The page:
Ernest Hemingway always had a “thing” for boats. As early as two years of age, he drew a recognizable sailboat. It’s no surprise that he spent 27 years enjoying his fishing boat, the Pilar.
Paul Hendrickson, author, gave a lecture, “Looking for Hemingway Through the Prism of the Pilar” at the 2009 annual meeting of the Ernest Hemingway Foundation of Oak Park. It was held on the Ernie’s 110th birthday, July 21.
“I was seeking to complement the life of Hemingway by studying the life of the Pilar,” said Hendrickson. He used the boat as a metaphor, employing the Pilar as a kind of literary prism to focus on Hemingway’s life.
The young Hemingway was land-locked in Oak Park, yearning for a water route to freedom. This explains his devotion to the Des Plaines River, where he fished and canoed. It flows into the Kankakee, the Illinois and the Mississippi rivers and empties into the Gulf of Mexico.
Hendrickson is writing a book based on his Pilar research and Hemingway, due to be completed in the near future. A journalist for more than 30 years, he worked for most of that time as a feature writer for the Washington Post. He also taught non-fiction writing at the University of Pennsylvania. His books have won prestigious awards. Hendrickson, like Hemingway, has a poetic style and dramatic flair, which made his presentation riveting.
Hendrickson traveled to Havana mostly to see Hemingway’s boat. The 38-foot Pilar is under a car port near the pool where Ava Gardner reputedly swam naked.
“I knew the Pilar would be beautiful,” explained the speaker, “but I didn’t depend on being so moved.”
The Pilar, however, was in a bad condition; its outer surface was dry, scaling as though it was dying. This was the boat that Hemingway loved passionataely. Here is where he lay under the sun, moon and stars; hosted many memorable parties; got into numerous fights; explored nature; and experienced vigorous fishing, catching tuna, sailfish, pompano, even sharks.
The impetus to purchase the boat in 1935 was a $3,000 check Hemingway received for an article he had written in Esquire magazine. The boat slept six in sleeping compartments and two on the deck. It was low in the water, a functional fishing machine, and “sweet in every kind of sea,” according to Hemingway’s description of her.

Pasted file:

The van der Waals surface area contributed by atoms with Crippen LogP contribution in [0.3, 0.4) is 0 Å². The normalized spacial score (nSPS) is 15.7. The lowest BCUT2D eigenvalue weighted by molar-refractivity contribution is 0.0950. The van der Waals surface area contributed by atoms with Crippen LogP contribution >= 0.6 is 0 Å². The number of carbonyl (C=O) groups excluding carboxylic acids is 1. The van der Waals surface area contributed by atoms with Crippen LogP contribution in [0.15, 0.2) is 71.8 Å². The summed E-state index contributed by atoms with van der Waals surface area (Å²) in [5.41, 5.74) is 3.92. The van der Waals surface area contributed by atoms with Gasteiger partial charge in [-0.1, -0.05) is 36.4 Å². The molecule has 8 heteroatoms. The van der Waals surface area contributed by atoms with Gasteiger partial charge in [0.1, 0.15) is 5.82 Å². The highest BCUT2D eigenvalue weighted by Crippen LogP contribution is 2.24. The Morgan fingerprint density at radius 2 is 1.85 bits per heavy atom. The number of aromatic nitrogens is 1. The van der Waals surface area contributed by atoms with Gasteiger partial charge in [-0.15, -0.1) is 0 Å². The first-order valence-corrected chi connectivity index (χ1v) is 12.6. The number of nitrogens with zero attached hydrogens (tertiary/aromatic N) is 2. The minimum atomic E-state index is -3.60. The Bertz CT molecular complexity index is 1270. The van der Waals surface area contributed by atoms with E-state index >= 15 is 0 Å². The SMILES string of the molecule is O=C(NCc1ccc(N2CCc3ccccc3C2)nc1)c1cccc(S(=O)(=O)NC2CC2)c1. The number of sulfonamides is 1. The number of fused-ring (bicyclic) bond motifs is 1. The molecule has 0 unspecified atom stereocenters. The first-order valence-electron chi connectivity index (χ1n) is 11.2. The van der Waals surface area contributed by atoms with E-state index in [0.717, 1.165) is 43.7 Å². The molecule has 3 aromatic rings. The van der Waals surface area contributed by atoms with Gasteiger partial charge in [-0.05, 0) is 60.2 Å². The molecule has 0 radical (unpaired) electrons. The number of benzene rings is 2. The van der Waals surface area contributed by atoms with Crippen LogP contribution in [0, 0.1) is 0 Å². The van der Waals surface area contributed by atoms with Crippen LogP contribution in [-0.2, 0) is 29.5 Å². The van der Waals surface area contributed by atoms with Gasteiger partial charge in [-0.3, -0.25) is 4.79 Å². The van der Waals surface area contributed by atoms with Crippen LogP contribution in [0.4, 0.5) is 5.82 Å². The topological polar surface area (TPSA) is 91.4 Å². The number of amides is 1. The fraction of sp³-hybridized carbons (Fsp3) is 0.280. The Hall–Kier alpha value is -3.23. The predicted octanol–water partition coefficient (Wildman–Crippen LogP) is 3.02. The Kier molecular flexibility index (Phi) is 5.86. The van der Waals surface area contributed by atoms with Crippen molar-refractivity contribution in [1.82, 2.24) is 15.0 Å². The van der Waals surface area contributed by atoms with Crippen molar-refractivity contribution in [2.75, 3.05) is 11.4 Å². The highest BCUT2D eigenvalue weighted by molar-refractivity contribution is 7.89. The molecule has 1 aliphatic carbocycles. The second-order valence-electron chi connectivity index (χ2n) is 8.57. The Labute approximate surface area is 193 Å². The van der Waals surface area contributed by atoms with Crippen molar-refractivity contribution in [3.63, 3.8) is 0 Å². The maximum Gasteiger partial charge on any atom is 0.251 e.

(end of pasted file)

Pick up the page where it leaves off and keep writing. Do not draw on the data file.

Hendrickson explained that “I felt if I could understand something that really existed, like the boat, I could understand Hemingway.” He found people who knew Hemingway and interviewed them. In 1987, he questioned the three Hemingway sons, Jack, Patrick and Gregory (only Patrick is still alive) and wrote articles on “Papa’s sons.” Gregory was the most colorful: He became a physician, had eight children and three wives, dressed as a woman, and had a series of electric-shock treatments. He was diagnosed as having the early stages of bi-polar disorder.
Near the end of this life, Hemingway suffered significant losses. He left Cuba when Castro took over. Leaving his Cuban home, and especially the Pilar, was a traumatic blow. His health deteriorated and trips to the Mayo Clinic did not cure his mental depression.
Hemingway lamented his losses. In 1961, 19 days before his 62nd birthday, depressed about the fact that he could no longer write, he shot himself with his own gun.
“He led a life of active adventure,” said Hendrickson, “but he hid the bookish man of anger.”
The parallel of the boat’s “life” and its owner’s became clearer. Hemingway started as a provincial writer in a small inland village and became a world famous celebrity. His many losses eventually led to self-destruction. The Pilar, a cruise fishing boat, similarly came from nowhere to notoriety, then to deterioration and abandonment.
The famous Nobel Prize-winning author would anchor his narratives with something real that existed in the world; that, too, is why Hendrickson chose to write about the Pilar. “Amidst so much ruin,” he summarized, “There was also so much beauty.”